Genetic Engineering and Cloning

Tuesday, March 2, 2004

What is it

When is genetic manipulation morally permissible? For health? Beauty? Wit? What sorts of animals is it acceptable to clone? Should we ban stem cell research? John and Ken discuss cloning and the ethical issues surrounding genetic engineering with Hank Greely from the Stanford Law School.

Listening Notes

In the first segment of this episode, John Perry and Ken Taylor introduce the most basic arguments for and against stem cell research.  Both Perry and Taylor agree that stem cell research has tremendously beneficial implications for the people who would be directly affected by such research. Since stem cells are differentiable and can grow into any kind of organ with the right chemical signaling, it would be possible to create organs such as hearts for transplant and save hundreds of patients' lives. Further down the line, stem cell research may even lead to the development of transplantive brain tissue to help patients with Parkinson's and diabetes. The ethical dilemma posed by stem cell research centers around debates over when life begins. Kant argues in his Groundwork on the Metaphysics of Morals that we should treat the humanity in ourselves and in others as an end and not simply as a means. Those who see problems with stem cell research claim that, since an embryo grows into a person given no intervention, it is a potential person, and so we should respect it's potential to develop its own rational capacity and autonomy—personhood. By creating embryos for the harvesting of stem cells, then, we are treating human life as means and this seems morally objectionable. Those in favor of stem cell research point to the fact that an embryo or blastocyst is merely a clump of cells that can develop into anything—whether that is a person, persons, or organs. In this sense such a clump of undetermined, differentiable cells possess no property or criterion that could distinguish them as persons and therefore there is no ethical conflict.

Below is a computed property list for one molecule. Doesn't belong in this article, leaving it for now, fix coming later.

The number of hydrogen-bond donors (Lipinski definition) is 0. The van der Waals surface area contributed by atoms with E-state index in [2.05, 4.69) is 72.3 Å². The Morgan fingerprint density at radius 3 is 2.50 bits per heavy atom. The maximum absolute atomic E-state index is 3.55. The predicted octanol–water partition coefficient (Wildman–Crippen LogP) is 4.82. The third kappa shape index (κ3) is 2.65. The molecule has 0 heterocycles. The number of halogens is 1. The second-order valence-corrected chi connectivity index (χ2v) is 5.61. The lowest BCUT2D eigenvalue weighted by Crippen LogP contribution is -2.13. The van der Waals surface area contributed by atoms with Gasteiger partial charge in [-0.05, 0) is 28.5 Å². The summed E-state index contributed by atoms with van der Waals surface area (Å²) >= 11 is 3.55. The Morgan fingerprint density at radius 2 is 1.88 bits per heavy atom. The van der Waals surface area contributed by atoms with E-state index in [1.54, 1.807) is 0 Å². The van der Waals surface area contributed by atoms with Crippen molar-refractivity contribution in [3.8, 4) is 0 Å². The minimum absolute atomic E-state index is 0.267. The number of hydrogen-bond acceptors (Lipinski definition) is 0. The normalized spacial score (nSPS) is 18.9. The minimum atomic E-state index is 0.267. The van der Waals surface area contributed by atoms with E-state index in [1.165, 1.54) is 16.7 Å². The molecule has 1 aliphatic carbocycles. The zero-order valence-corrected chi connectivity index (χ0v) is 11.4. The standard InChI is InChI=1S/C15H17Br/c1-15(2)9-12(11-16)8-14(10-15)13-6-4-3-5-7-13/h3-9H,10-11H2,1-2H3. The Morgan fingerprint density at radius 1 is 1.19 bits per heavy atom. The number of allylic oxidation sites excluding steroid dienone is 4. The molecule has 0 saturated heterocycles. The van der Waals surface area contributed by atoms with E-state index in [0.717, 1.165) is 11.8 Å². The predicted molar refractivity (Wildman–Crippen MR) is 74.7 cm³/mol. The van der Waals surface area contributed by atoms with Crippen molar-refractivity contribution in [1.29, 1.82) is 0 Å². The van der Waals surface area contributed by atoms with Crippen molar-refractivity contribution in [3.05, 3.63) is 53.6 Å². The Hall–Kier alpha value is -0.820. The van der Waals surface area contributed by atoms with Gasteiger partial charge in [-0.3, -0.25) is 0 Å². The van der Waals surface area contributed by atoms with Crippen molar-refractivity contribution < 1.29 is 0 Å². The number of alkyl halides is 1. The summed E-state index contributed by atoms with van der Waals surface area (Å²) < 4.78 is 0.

The key moral difficulties as guest Hank Greely sees them have to do with the variety of positions on the moral status of a human embryo. It would be easy enough if an embryo were simply a clump of stem cells, but of course embryos do have the potential to grow into live human beings. Greely points out that the moral arguments concerned with the destruction of human embryos in harvesting stem cells are interesting when we consider that the potential of an embryo to become a person is only realized if it is carried in a womb to full term. About 50 to 80 percent of all fertilized eggs never establish pregnancies, so, actually, a fair amount of created embryos are naturally discarded. The line between persons and nonpersons is somewhat arbitrary, but people do draw them.

As far as genetically enhancing our children, Greely points out that we still know very little about the connection between genes and things like intelligence and other traits we want in our children and we might never know much about how to make genetic alterations. On the other hand, it seems as parents we are obliged to do all we can to enhance our children. Arguably, this is the point of the great extent to which we “raise” our kids.

  • Roving Philosophical Report (Seek to: 00:04:30): Amy reports from the waiting room of the UC San Francisco Pediatric Care department that specializes in the treatment of type 1 diabetes in children.  Stem cells with their regenerative capacity could provide a cure for diabetes.
  • Sixty-Second Philosopher (Seek To: 00:36:26): Ian Shoales reports on Eugenics
  • Conundrum (Seek to: 00:48:32): Would you be wasting your vote by not voting for one of the leading contenders in a presidential election? Should you vote on principle, or vote to prevent a particular party line from winning?
 
 

Hank Greely, Deane F. and Kate Edelman Johnson Professor of Law, Stanford University

 
 
 

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